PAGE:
Lar gibbon facts: Lar gibbons have thick, shaggy fur that is dark brown, beige, or a combination of both. The hands and feet are white. The black naked face is surrounded by a ring of white hair. Extremely long arms end in slender fingers that hook over branches when brachiating. The buttocks have thickened pads, adapted for prolonged sitting while asleep. Males weigh 11 to 16.8 pounds (5 to 7.6 kilograms), and females about 9.7 to 15 pounds (4.4 to 6.8 kilograms). The average head and body length is 16.5 to 23 inches (42 to 58 centimeters).
Geographic range: Lar gibbons are found in China, Indonesia, Malaysia, Myanmar, and Thailand.
Lar gibbon habitat: Lar gibbons prefer the high forest canopy where plentiful fruits are found. They occupy evergreen and semi-evergreen forests. They also inhabit monsoon deciduous forests, characterized by heavy rainfall and dry periods during which leaves fall.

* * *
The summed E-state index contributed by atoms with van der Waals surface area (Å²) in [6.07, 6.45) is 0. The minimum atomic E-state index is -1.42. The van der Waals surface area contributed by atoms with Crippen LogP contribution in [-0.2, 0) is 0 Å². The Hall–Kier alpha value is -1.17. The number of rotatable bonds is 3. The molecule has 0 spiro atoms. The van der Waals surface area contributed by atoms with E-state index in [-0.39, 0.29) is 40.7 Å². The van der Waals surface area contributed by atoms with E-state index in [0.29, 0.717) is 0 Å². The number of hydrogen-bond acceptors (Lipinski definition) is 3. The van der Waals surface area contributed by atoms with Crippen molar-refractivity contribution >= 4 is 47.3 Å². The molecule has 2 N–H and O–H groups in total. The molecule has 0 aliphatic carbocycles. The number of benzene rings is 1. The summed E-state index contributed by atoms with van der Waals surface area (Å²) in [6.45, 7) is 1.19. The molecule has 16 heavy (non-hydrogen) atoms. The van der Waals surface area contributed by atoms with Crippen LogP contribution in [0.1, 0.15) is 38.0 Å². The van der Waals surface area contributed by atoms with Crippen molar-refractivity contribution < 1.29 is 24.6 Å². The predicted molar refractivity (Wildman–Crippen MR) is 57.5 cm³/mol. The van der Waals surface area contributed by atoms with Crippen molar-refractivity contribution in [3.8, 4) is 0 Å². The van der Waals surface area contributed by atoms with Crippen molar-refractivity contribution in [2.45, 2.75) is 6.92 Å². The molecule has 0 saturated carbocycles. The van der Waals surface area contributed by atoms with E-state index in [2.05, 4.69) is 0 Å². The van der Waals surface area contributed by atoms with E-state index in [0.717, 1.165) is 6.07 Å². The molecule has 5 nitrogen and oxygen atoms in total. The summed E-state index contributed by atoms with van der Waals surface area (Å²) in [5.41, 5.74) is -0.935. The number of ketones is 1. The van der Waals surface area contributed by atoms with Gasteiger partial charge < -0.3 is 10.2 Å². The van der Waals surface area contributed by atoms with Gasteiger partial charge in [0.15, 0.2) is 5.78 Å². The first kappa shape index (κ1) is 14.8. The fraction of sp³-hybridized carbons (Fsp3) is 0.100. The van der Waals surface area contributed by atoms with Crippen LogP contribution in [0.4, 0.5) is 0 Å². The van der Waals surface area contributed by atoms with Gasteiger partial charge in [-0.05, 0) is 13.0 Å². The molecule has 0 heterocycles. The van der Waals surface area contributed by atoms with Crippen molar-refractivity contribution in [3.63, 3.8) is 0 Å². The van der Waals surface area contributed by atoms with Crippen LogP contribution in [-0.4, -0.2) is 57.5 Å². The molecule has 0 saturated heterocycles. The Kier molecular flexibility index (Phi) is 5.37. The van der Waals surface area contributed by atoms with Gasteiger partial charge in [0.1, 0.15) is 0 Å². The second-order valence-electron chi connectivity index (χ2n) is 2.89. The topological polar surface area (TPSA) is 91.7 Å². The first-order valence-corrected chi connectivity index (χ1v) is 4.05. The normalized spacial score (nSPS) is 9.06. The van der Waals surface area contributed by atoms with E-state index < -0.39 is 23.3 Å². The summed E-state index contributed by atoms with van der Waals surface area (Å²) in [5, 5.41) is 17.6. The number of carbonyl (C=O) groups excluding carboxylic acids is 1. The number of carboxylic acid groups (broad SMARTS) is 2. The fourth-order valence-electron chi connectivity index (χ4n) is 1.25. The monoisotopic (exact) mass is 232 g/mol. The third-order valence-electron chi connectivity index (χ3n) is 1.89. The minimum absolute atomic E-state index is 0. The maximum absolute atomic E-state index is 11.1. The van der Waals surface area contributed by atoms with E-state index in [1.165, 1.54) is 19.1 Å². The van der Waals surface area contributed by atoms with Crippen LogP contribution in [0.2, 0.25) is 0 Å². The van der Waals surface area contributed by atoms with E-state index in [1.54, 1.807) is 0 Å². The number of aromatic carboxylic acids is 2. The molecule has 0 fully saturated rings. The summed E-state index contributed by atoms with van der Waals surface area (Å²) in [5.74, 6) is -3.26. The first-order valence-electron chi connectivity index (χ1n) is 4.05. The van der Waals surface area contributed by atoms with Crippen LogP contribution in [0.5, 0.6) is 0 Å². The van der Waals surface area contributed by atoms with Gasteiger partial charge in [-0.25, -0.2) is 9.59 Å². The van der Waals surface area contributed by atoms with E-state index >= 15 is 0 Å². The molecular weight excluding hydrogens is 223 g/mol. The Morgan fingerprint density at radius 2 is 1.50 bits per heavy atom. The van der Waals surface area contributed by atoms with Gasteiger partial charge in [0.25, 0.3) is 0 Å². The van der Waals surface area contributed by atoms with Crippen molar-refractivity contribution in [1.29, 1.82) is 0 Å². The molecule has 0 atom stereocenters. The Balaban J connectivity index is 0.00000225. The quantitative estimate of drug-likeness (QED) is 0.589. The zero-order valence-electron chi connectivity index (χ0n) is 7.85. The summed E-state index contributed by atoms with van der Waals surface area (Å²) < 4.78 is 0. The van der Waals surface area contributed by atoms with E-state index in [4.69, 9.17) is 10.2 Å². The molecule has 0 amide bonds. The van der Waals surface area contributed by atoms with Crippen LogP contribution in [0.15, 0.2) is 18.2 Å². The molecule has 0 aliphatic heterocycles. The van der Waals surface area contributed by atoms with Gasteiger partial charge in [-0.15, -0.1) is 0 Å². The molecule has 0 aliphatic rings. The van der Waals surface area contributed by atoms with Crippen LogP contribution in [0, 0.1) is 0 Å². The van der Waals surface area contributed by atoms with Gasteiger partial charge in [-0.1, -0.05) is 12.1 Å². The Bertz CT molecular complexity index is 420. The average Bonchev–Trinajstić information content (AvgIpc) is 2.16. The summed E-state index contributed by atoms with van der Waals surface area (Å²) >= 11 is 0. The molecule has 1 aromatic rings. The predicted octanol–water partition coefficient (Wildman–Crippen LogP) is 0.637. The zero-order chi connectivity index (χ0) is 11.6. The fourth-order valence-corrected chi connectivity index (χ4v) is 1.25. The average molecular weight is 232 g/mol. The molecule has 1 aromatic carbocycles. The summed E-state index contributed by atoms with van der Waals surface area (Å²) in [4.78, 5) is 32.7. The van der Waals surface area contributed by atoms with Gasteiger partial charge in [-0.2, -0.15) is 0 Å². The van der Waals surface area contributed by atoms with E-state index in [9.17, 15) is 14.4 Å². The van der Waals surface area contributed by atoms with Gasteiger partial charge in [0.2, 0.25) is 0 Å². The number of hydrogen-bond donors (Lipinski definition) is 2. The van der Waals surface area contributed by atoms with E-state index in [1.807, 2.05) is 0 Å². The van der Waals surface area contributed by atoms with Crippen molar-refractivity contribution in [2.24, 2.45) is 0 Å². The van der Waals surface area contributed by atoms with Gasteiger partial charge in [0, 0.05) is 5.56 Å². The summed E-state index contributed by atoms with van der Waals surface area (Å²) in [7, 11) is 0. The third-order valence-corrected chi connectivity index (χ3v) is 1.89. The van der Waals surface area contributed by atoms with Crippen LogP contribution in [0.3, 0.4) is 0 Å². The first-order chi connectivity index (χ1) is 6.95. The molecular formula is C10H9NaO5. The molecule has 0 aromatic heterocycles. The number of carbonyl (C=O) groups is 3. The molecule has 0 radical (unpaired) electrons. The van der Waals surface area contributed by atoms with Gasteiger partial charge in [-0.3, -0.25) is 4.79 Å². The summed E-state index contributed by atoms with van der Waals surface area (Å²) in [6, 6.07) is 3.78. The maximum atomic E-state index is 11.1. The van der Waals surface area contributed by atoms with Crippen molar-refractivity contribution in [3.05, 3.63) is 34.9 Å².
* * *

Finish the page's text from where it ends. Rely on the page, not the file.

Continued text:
What does lar gibbon eat: Lar gibbons feed mainly on fruits, supplemented with flowers, leaves, and insects.
Behavior and reproduction: Lars gibbons are arboreal and diurnal. Brachiation is their chief means of moving through the forest. On the ground and on wider branches, they walk on two feet, holding their long arms over their heads for balance and to avoid tripping over the arms. They are territorial, chasing neighbors off their home boundaries and advertising ownership by loud singing.
The family consists of the mated pair and their young. However, there have been reports of the adult male or female moving in with the neighbors. Some stay permanently; others eventually return home.
Females give birth to one infant every two or three years. When a juvenile reaches the age of five, the parent of the same sex may force it to leave. The young may continue to stay in the vicinity of the family, but keeps a distance when feeding and sleeping. Young females typically leave home by age eight.
Lar gibbons and people: The young are captured for the pet trade, and the mothers are usually killed.
Conservation status: The IUCN lists the lar gibbon as Near Threatened, not threatened, but could become so, due to habitat loss and degradation from agriculture, logging, and capture for the pet trade.